By Sarata Jabbi
It’s been ten months since corona virus surfaced in the Chinese city of Wuhan, in a poultry and seafood market. According to WHO, over 30.6 million Covid-19 cases and 950,000 deaths have been reported. ‘From the 14 through 20 September, there were almost 2 million new cases of Covid-19, which represents a 6% increase compared to the previous week, and the highest number of reported cases in a single week since the beginning of the epidemic. During the same period, there was a 10% decrease in the number of deaths, with 36,764 deaths reported in the past seven days,’ WHO.
Since the pandemic started there has been so many changes in people’s lives in UK and the world at large. However the lockdown and closure of some facilities has had a huge impact on the lives of Black, Asian and Minority Ethnic communities in Birmingham. According to some African migrants in Birmingham Covid-19 has ruined most of their activities such as work and classes in English, IT and Sewing.
Fatou Bintou Jarjue: The pandemic restricted our access to so many opportunities. I arrived in this country few years ago without any formal education and I tried contacting a community group called Care for Women and Girls (CAWAG) about my situation and I expressed willingness to learn English and other skills to improve myself. I was later given an opportunity to take part in their women empowerment project (IT, English and Sewing classes). However after the emergence of this pandemic everything stopped and the little knowledge I gained so far is not useful as I cannot utilise it. I also work as a cleaner and my employer has asked me to stay home. As a matter of fact my financial situation has changed for the worse.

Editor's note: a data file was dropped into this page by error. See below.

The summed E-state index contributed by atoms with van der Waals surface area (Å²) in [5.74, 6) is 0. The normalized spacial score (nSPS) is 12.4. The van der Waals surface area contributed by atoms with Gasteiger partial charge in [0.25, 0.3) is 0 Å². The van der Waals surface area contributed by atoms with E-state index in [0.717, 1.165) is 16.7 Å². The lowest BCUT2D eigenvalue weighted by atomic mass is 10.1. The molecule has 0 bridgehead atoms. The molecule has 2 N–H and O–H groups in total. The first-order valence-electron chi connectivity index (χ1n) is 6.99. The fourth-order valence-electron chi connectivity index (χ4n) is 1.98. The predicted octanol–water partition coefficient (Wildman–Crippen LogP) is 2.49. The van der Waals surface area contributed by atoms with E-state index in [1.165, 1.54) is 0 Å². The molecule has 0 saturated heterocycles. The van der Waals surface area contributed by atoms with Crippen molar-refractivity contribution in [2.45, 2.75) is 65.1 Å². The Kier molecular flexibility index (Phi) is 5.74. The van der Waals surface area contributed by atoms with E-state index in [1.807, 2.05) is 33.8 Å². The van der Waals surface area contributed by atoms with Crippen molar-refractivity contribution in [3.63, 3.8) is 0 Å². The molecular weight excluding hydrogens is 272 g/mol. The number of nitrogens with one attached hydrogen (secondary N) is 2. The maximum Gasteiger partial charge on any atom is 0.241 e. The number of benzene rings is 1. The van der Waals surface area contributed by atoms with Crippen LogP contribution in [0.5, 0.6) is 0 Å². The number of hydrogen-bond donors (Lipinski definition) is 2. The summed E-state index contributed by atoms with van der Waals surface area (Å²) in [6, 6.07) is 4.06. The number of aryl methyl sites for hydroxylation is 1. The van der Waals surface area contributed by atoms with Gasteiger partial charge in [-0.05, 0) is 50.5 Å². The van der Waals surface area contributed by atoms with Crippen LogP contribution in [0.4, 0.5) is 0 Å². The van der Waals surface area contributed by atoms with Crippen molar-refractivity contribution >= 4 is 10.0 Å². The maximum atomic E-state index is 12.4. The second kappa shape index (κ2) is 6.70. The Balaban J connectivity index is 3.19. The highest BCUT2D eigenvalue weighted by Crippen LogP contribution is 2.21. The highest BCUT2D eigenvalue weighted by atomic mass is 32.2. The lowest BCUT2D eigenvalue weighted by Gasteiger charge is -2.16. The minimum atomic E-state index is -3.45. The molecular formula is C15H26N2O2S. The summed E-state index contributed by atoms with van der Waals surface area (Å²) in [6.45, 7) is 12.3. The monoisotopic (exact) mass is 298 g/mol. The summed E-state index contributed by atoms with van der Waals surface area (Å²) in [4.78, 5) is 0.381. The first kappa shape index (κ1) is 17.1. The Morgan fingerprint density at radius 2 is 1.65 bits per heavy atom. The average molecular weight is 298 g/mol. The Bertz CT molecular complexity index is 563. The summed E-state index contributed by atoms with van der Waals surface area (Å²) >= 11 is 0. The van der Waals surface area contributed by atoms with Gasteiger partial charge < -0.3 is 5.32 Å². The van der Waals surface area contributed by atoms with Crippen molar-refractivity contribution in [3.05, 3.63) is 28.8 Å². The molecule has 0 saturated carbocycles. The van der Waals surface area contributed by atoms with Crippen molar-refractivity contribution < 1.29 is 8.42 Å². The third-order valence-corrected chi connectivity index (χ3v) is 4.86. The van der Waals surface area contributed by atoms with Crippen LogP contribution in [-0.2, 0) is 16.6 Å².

Tabsir Assouma: Coronavirus has affected me and my family a lot, financially and emotionally. I was attending English and Sewing classes to improve myself which I find really interesting but due to Covid-19 I had to stop. I live with my kids alone and since the lockdown started we haven’t visited family and friends, no party, or kids’ football. Everything has stopped, it’s really frustrating.
Salma Mahmud: Covid-19 has had a great impact on my family and I. we booked flight tickets to go to Somalia for a six weeks holiday. The flight was cancelled and we still haven’t had our money back. No enough hours at work, kids stopped going to Madarasa (Quranic classes) which piled up my role as a single mother and I struggled a lot to ensure that my kids learn their Quran daily because with TV, tablets and social media, it is really challenging to stop them using and concentrate on studies.
Mata Demba: the most challenging part Covid-19 impact is the home schooling. Neither my husband nor I have had a formal education and having to help our kids with school work was a nightmare. My husband’s number of hours at work was reduced and we have a big family, and I am not entitled to public fund. My husband supports me financially with the little he earns from work. Our current situation is very frustrating.
Sireh Jallow: Covid-19 has had an impact on my life especially my business. Before the pandemic my business was growing well. I would normally have 6-10 orders a day, but it’s a different story now. I hardly have a customer because all the social activities have stopped and you know women love wearing new outfits to every party. Home schooling was also a challenge but thank God we are surviving and hope life will come back to normal.